Monday, November 29, 2010

What IsFibroadenoma?? Women Please Pay Attention!!!

Fibroadenomas are benign breast tumours commonly found in young women. Fibroadenoma means a tumour composed of glandular (related to gland) and fibrous (containing fibres) tissues. Breast fibroadenomas, abnormal growths of glandular and fibrous tissues, are most common between the ages of 15 and 30. They are found rarely in postmenopausal women. Described as feeling like marbles, these firm, round, movable, and rubbery lumps range from 1 cm-5 cm in size. Giant fibroadenomas are larger, lemon-sized lumps. Usually single, nearly 10-15% of women have more than one. While some types of breast lumps come and go during the menstrual cycle, fibroadenomas typically do not disappear after a woman's period, and should be checked by a doctor.

Fibroadenomas are one of the findings that can be seen on your mammogram. They are benign (not cancerous) breast tumors that are made of glandular and fibrous breast tissue. Fibroadenomas can occur alone, in groups or as a complex. If you have multiple or complex fibroadenomas, this may raise your risk of breast cancer slightly.

Fibroadenomas may occur in girls and women of any age during their reproductive years. After menopause, the tumors often regress. Fibroadenomas rarely appear in older women; therefore, any new solid lesion in an older woman should be considered malignant until proven otherwise. Cancers are the most common solid masses in postmenopausal women.

Fibroadenoma is the most common benign tumor of the breast and the most common breast tumor in women under age 30. Fibroadenomas are usually found as single lumps, but about 10-15% of women have several lumps that may affect both breasts.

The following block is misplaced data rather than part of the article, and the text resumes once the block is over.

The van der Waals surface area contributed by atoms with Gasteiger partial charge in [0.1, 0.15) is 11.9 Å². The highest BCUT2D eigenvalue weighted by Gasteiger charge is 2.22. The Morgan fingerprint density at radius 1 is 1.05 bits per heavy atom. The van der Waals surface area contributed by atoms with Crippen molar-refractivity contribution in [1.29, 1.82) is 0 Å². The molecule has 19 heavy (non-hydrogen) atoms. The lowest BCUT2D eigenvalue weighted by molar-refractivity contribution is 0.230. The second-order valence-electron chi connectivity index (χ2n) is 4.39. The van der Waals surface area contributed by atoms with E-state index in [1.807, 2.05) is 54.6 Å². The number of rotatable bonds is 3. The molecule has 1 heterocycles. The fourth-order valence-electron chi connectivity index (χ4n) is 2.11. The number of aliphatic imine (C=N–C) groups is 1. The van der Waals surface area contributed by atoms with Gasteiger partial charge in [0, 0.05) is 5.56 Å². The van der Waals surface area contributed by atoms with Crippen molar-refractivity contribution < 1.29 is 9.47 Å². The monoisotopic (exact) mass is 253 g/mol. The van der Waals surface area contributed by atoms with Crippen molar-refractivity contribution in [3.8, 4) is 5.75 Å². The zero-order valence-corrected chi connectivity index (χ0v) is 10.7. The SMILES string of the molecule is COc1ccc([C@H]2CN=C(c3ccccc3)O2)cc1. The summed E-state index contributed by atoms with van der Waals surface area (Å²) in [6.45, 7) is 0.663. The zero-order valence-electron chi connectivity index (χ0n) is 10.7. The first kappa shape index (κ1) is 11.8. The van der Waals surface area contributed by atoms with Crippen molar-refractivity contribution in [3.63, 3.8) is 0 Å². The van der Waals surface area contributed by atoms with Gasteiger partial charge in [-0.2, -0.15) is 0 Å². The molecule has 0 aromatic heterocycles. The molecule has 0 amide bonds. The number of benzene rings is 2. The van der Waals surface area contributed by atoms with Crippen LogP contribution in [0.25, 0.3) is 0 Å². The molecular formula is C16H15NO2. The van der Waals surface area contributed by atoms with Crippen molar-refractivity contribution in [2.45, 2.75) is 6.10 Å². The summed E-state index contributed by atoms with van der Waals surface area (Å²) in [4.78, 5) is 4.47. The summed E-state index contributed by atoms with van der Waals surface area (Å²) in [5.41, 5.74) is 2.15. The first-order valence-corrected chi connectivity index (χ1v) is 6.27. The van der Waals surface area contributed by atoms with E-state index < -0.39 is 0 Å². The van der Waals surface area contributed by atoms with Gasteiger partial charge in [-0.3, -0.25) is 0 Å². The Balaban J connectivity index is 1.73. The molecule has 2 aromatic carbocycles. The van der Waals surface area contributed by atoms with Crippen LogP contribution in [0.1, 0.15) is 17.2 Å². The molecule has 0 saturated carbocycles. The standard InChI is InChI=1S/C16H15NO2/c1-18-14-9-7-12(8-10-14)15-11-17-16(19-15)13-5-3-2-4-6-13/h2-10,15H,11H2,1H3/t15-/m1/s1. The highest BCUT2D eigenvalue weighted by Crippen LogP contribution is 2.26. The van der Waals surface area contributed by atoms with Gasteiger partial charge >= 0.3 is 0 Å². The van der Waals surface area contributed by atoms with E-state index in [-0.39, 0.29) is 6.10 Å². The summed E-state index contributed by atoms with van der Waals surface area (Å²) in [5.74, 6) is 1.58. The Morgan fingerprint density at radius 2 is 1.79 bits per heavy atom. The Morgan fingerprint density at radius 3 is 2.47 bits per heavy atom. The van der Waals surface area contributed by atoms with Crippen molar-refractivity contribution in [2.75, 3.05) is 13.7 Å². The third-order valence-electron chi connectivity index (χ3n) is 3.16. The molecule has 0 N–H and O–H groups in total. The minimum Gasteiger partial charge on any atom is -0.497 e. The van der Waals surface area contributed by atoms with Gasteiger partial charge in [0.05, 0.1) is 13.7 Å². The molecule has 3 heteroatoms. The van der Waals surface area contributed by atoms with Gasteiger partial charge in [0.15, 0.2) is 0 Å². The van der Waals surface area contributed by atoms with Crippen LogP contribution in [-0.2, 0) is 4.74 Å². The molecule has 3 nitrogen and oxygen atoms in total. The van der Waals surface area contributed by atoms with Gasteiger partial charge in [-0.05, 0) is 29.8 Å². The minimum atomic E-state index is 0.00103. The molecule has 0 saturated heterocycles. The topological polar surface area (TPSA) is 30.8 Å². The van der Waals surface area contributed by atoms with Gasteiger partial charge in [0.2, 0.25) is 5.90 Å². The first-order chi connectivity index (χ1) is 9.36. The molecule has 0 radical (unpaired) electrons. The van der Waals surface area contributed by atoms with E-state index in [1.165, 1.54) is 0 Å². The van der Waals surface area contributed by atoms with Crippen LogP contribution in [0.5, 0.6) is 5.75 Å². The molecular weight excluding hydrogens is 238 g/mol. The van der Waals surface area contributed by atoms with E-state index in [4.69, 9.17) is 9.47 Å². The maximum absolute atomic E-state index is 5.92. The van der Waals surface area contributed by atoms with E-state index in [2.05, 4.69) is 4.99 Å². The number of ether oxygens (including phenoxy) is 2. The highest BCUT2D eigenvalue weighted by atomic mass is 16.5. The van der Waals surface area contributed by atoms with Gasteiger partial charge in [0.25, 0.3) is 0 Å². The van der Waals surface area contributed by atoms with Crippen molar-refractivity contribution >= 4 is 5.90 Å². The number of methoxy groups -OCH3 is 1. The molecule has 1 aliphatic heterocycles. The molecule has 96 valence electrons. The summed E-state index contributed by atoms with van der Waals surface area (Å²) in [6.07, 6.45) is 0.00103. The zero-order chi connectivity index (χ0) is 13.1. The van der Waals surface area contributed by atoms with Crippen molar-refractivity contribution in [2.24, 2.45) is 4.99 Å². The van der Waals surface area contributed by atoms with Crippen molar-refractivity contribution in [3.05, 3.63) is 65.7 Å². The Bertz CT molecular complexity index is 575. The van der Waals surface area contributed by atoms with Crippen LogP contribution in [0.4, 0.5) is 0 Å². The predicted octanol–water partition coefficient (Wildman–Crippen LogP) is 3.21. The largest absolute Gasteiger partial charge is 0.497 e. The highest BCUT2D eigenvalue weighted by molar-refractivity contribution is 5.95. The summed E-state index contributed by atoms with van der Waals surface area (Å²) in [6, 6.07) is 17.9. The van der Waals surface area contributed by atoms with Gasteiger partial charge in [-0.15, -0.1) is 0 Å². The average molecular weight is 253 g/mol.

Estrogen sensitivity is thought to play a role in fibroadenoma growth: some tumors may increase in size towards the end of the menstruation or during pregnancy. After menopause, many fibroadenomas spontaneously shrink due to lower estrogen levels. Hormone therapy for postmenopausal women may prevent fibroadenomas from shrinking.

The typical fibroadenoma is a round or ovoid, rubbery, discrete, relatively movable, nontender mass 1รข€"5 cm in diameter. It is usually discovered accidentally. Clinical diagnosis in young patients is generally not difficult. In women over 30, cystic disease of the breast and carcinoma of the breast must be considered. Cysts can be identified by aspiration or ultrasonography. Fibroadenoma does not normally occur after the menopause, but may occasionally develop after administration of hormones. Particularly in older women the echo structure may be more heterogeneous due to fibrosis and calcifications. In such cases there may be posterior shadowing.

Alternative treatments for breast fibroadenomas include a low-fat, high-fiber, vegetarian-type diet; a reduction in caffeine intake; supplementation with evening primrose oil (Oenothera biennis), flax oil, or fish oil and vitamins E and C; and the application of hot compresses to the breast. In addition, a focus on liver cleansing is important to assist the body in conjugation and elimination of excess estrogens. Botanical remedies can be useful in hormone balancing, as can acupuncture and homeopathy. Massaging the breasts with castor oil, straight or infused with herbs or essential oils, can help fibroadenomas reduce and dissipate, as well as keep women in touch with changes in their breast tissue.

A fibroadenoma is usually diagnosed through clinical examination, ultrasound, mammography and often a biopsy sample of the lump. Their incidence declines with increasing age, and they generally appear before the age of 30 years, probably partly as a result of normal estrogenic hormonal fluctuation. It is found most often in teenagers and the incidence is increased slightly in those taking hormonal contraception. A fibroadenoma is not commonly associated with fibrocystic breast disease and has no known links to cancer.

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